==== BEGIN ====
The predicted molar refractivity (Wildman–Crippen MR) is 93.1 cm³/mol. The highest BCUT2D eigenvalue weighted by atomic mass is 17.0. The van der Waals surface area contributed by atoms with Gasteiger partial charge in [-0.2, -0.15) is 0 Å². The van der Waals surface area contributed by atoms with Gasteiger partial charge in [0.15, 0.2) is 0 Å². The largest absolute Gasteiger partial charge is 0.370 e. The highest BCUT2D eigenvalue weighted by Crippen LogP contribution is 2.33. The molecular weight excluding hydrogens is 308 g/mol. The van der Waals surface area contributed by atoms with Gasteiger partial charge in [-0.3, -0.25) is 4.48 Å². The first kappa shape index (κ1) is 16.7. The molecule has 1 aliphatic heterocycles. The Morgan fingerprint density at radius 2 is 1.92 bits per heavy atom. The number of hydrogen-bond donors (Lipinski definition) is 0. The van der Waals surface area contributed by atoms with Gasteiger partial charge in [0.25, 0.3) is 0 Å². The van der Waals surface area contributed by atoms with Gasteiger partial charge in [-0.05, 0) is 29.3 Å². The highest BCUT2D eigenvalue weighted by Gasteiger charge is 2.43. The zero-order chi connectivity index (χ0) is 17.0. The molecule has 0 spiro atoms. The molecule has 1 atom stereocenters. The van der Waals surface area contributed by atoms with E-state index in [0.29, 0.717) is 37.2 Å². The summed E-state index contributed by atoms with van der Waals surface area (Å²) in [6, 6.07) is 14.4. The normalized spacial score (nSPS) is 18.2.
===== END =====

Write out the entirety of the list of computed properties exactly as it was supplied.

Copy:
The predicted molar refractivity (Wildman–Crippen MR) is 93.1 cm³/mol. The highest BCUT2D eigenvalue weighted by atomic mass is 17.0. The van der Waals surface area contributed by atoms with Gasteiger partial charge in [-0.2, -0.15) is 0 Å². The van der Waals surface area contributed by atoms with Gasteiger partial charge in [0.15, 0.2) is 0 Å². The largest absolute Gasteiger partial charge is 0.370 e. The highest BCUT2D eigenvalue weighted by Crippen LogP contribution is 2.33. The molecular weight excluding hydrogens is 308 g/mol. The van der Waals surface area contributed by atoms with Gasteiger partial charge in [-0.3, -0.25) is 4.48 Å². The first kappa shape index (κ1) is 16.7. The molecule has 1 aliphatic heterocycles. The Morgan fingerprint density at radius 2 is 1.92 bits per heavy atom. The number of hydrogen-bond donors (Lipinski definition) is 0. The van der Waals surface area contributed by atoms with Gasteiger partial charge in [0.25, 0.3) is 0 Å². The van der Waals surface area contributed by atoms with Gasteiger partial charge in [-0.05, 0) is 29.3 Å². The highest BCUT2D eigenvalue weighted by Gasteiger charge is 2.43. The zero-order chi connectivity index (χ0) is 17.0. The molecule has 0 spiro atoms. The molecule has 1 atom stereocenters. The van der Waals surface area contributed by atoms with E-state index in [0.29, 0.717) is 37.2 Å². The summed E-state index contributed by atoms with van der Waals surface area (Å²) in [6, 6.07) is 14.4. The normalized spacial score (nSPS) is 18.2.